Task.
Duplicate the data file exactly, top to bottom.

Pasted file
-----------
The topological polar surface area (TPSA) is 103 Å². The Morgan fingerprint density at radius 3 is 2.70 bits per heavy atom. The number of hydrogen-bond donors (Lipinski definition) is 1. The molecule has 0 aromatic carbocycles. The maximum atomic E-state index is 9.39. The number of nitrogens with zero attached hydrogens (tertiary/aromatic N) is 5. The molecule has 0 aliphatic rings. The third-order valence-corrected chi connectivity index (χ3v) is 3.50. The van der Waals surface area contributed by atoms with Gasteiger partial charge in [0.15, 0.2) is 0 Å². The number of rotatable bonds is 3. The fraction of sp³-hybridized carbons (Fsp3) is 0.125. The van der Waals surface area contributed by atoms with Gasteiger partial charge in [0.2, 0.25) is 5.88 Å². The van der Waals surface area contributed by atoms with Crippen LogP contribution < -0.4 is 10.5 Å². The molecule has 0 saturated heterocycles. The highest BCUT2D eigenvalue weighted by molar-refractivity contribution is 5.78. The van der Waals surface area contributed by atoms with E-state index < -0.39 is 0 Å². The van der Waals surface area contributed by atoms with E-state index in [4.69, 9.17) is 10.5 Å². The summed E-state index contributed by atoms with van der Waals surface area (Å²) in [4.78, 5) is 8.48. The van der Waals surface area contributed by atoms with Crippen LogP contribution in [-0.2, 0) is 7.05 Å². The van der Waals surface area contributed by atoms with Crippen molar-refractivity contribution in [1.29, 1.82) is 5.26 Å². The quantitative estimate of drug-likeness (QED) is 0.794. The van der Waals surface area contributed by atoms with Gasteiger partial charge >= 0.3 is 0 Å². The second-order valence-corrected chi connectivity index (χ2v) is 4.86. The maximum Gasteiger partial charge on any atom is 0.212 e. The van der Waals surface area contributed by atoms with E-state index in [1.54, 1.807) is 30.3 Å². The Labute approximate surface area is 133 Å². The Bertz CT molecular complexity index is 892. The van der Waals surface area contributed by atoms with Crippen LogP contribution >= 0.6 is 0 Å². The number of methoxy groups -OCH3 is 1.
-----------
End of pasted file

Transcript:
The topological polar surface area (TPSA) is 103 Å². The Morgan fingerprint density at radius 3 is 2.70 bits per heavy atom. The number of hydrogen-bond donors (Lipinski definition) is 1. The molecule has 0 aromatic carbocycles. The maximum atomic E-state index is 9.39. The number of nitrogens with zero attached hydrogens (tertiary/aromatic N) is 5. The molecule has 0 aliphatic rings. The third-order valence-corrected chi connectivity index (χ3v) is 3.50. The van der Waals surface area contributed by atoms with Gasteiger partial charge in [0.15, 0.2) is 0 Å². The number of rotatable bonds is 3. The fraction of sp³-hybridized carbons (Fsp3) is 0.125. The van der Waals surface area contributed by atoms with Gasteiger partial charge in [0.2, 0.25) is 5.88 Å². The van der Waals surface area contributed by atoms with Crippen LogP contribution < -0.4 is 10.5 Å². The molecule has 0 saturated heterocycles. The highest BCUT2D eigenvalue weighted by molar-refractivity contribution is 5.78. The van der Waals surface area contributed by atoms with E-state index < -0.39 is 0 Å². The van der Waals surface area contributed by atoms with E-state index in [4.69, 9.17) is 10.5 Å². The summed E-state index contributed by atoms with van der Waals surface area (Å²) in [4.78, 5) is 8.48. The van der Waals surface area contributed by atoms with Crippen LogP contribution in [-0.2, 0) is 7.05 Å². The van der Waals surface area contributed by atoms with Crippen molar-refractivity contribution in [1.29, 1.82) is 5.26 Å². The quantitative estimate of drug-likeness (QED) is 0.794. The van der Waals surface area contributed by atoms with Gasteiger partial charge >= 0.3 is 0 Å². The second-order valence-corrected chi connectivity index (χ2v) is 4.86. The maximum Gasteiger partial charge on any atom is 0.212 e. The van der Waals surface area contributed by atoms with E-state index in [1.54, 1.807) is 30.3 Å². The Labute approximate surface area is 133 Å². The Bertz CT molecular complexity index is 892. The van der Waals surface area contributed by atoms with Crippen LogP contribution >= 0.6 is 0 Å². The number of methoxy groups -OCH3 is 1.